This is the time of year when we are talking about gratitude. Many take the gratitude challenge on their social media by sharing daily for what they are grateful. Others, simply journal and some do nothing. We know from various research studies that instilling gratitude within ourselves and our children can increases happiness, grant perspective, improve relationships and counteract the “I WANT IT”.
Most of us can agree that teaching our children to say “thank you” is important, but gratitude goes beyond manners. Gratitude is a way of life, with deeper meaning and understanding.
We all want our children to be happy and search for the silver lining in all circumstances. We want healthy relationships and to have a deep appreciation of what we have versus thinking we NEED everything we see on television or in magazines. I’m sure we can agree that none of us set out to raise “entitled” children.
These three tips will help you to instill a TRUE attitude of gratitude in your children:
1. Share YOUR gratitude and share it often
Taking time each day to count your blessings is not just important for us as parents, but also our children. Most of our five and six year old kids don’t have social media to create a status update to tell us for what they are grateful. (at least I hope they don’t!) Take time each day to share something for which you are thankful. Maybe this is at dinner or at bedtime prayers, but share! If you have tweens or teens, they may even enjoy keeping a written journal of their gratitude before bed. During times of difficulty, negativity or sad times, taking a few extra minutes each day to focus on our blessings results in a pretty substantial attitude shift.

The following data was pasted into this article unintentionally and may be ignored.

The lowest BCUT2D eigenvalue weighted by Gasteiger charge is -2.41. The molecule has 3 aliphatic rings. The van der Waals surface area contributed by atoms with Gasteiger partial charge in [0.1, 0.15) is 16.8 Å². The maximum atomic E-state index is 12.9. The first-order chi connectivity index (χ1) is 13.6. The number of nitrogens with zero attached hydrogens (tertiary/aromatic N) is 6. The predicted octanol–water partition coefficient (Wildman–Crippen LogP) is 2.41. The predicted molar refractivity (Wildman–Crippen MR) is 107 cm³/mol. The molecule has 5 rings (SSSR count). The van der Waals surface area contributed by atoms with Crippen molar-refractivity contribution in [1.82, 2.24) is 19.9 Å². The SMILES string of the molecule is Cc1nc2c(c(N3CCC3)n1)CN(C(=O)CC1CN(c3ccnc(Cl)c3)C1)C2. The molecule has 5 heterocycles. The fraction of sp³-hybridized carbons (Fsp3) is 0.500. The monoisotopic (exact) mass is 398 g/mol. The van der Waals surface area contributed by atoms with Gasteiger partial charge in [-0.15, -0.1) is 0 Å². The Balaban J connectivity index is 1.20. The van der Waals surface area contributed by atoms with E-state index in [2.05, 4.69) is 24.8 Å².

2. Avoid too much giving
As parents, we always want what is best for our children, but I’m not suggesting we refuse buying our children the essentials of life. Instead, resist the temptation to buy your kids whatever they want, whenever they want it. Doing so makes it hard for children to develop an appreciation and respect for their possessions. They end up with too much stuff and lacking an appreciation for their toys or devices and are constantly setting their sights on the next shiny new object. There is nothing wrong with asking children to help contribute to larger purchases, either! Putting a little “skin in the game” helps to teach gratitude and appreciation.
3. Find the silver lining
Have you ever looked at a situation and felt defeated? Well our children are no different! When faced with challenges or negativity, it is just as helpful to our children as it is to us! Helping your children to look for the bright side will teach them the attitude of gratitude. This is more about perspective than circumstance.
Remember that car driving slowly on your way to work when you’re already late? ….to then drive by the police shooting radar, which would have SURELY resulted in a speeding ticket? SILVER LINING! It can be very easy to go to a place of pity. By helping your children to find THEIR silver lining in time of distress we are giving them coping skills to feel happier and more successful.
Comment below to share how you instill a sense of gratitude with your children! I’d love to hear from those with children already grown, too! What has worked for you?